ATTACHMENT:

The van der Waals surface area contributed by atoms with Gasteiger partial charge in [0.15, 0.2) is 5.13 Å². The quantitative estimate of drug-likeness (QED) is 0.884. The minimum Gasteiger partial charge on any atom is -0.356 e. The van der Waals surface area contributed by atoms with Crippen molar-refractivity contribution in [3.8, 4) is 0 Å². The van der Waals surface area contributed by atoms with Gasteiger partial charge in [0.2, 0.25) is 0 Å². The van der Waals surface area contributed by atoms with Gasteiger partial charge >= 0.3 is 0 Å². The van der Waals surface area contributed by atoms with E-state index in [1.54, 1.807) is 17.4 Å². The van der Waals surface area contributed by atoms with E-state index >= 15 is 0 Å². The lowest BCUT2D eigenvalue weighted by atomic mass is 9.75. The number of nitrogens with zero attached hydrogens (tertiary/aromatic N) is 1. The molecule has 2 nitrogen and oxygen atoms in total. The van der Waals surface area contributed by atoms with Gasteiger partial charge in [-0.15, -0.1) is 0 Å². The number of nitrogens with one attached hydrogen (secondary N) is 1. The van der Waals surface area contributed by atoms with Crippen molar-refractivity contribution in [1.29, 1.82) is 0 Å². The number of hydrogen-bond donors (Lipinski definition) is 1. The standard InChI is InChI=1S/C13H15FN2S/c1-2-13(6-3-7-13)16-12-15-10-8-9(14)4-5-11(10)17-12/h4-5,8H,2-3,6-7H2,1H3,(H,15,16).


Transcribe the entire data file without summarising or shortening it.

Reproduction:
The van der Waals surface area contributed by atoms with Gasteiger partial charge in [0.15, 0.2) is 5.13 Å². The quantitative estimate of drug-likeness (QED) is 0.884. The minimum Gasteiger partial charge on any atom is -0.356 e. The van der Waals surface area contributed by atoms with Crippen molar-refractivity contribution in [3.8, 4) is 0 Å². The van der Waals surface area contributed by atoms with Gasteiger partial charge in [0.2, 0.25) is 0 Å². The van der Waals surface area contributed by atoms with Gasteiger partial charge >= 0.3 is 0 Å². The van der Waals surface area contributed by atoms with E-state index in [1.54, 1.807) is 17.4 Å². The van der Waals surface area contributed by atoms with E-state index >= 15 is 0 Å². The lowest BCUT2D eigenvalue weighted by atomic mass is 9.75. The number of nitrogens with zero attached hydrogens (tertiary/aromatic N) is 1. The molecule has 2 nitrogen and oxygen atoms in total. The van der Waals surface area contributed by atoms with Gasteiger partial charge in [-0.15, -0.1) is 0 Å². The number of nitrogens with one attached hydrogen (secondary N) is 1. The van der Waals surface area contributed by atoms with Crippen molar-refractivity contribution in [1.29, 1.82) is 0 Å². The number of hydrogen-bond donors (Lipinski definition) is 1. The standard InChI is InChI=1S/C13H15FN2S/c1-2-13(6-3-7-13)16-12-15-10-8-9(14)4-5-11(10)17-12/h4-5,8H,2-3,6-7H2,1H3,(H,15,16).